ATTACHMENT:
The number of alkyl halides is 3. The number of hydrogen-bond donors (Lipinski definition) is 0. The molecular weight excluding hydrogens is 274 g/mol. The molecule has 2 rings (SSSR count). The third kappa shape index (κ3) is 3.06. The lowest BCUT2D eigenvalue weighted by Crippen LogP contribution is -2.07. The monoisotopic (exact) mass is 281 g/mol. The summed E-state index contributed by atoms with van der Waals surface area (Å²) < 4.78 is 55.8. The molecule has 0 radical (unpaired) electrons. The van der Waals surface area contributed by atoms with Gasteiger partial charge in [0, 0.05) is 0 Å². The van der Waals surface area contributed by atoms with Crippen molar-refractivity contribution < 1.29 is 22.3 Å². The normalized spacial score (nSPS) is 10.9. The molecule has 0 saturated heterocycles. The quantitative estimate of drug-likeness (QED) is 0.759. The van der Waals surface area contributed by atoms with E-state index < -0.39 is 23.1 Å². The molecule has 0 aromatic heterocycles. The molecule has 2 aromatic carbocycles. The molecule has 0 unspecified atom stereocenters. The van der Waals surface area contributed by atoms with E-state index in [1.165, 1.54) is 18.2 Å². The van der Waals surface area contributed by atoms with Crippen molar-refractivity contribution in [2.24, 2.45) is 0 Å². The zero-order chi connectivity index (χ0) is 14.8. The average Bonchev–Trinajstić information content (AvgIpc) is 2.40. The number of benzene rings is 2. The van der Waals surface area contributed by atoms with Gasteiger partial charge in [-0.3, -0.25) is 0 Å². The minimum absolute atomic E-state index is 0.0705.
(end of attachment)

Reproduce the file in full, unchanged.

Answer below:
The number of alkyl halides is 3. The number of hydrogen-bond donors (Lipinski definition) is 0. The molecular weight excluding hydrogens is 274 g/mol. The molecule has 2 rings (SSSR count). The third kappa shape index (κ3) is 3.06. The lowest BCUT2D eigenvalue weighted by Crippen LogP contribution is -2.07. The monoisotopic (exact) mass is 281 g/mol. The summed E-state index contributed by atoms with van der Waals surface area (Å²) < 4.78 is 55.8. The molecule has 0 radical (unpaired) electrons. The van der Waals surface area contributed by atoms with Gasteiger partial charge in [0, 0.05) is 0 Å². The van der Waals surface area contributed by atoms with Crippen molar-refractivity contribution < 1.29 is 22.3 Å². The normalized spacial score (nSPS) is 10.9. The molecule has 0 saturated heterocycles. The quantitative estimate of drug-likeness (QED) is 0.759. The van der Waals surface area contributed by atoms with E-state index < -0.39 is 23.1 Å². The molecule has 0 aromatic heterocycles. The molecule has 2 aromatic carbocycles. The molecule has 0 unspecified atom stereocenters. The van der Waals surface area contributed by atoms with E-state index in [1.165, 1.54) is 18.2 Å². The van der Waals surface area contributed by atoms with Crippen molar-refractivity contribution in [2.24, 2.45) is 0 Å². The zero-order chi connectivity index (χ0) is 14.8. The average Bonchev–Trinajstić information content (AvgIpc) is 2.40. The number of benzene rings is 2. The van der Waals surface area contributed by atoms with Gasteiger partial charge in [-0.3, -0.25) is 0 Å². The minimum absolute atomic E-state index is 0.0705.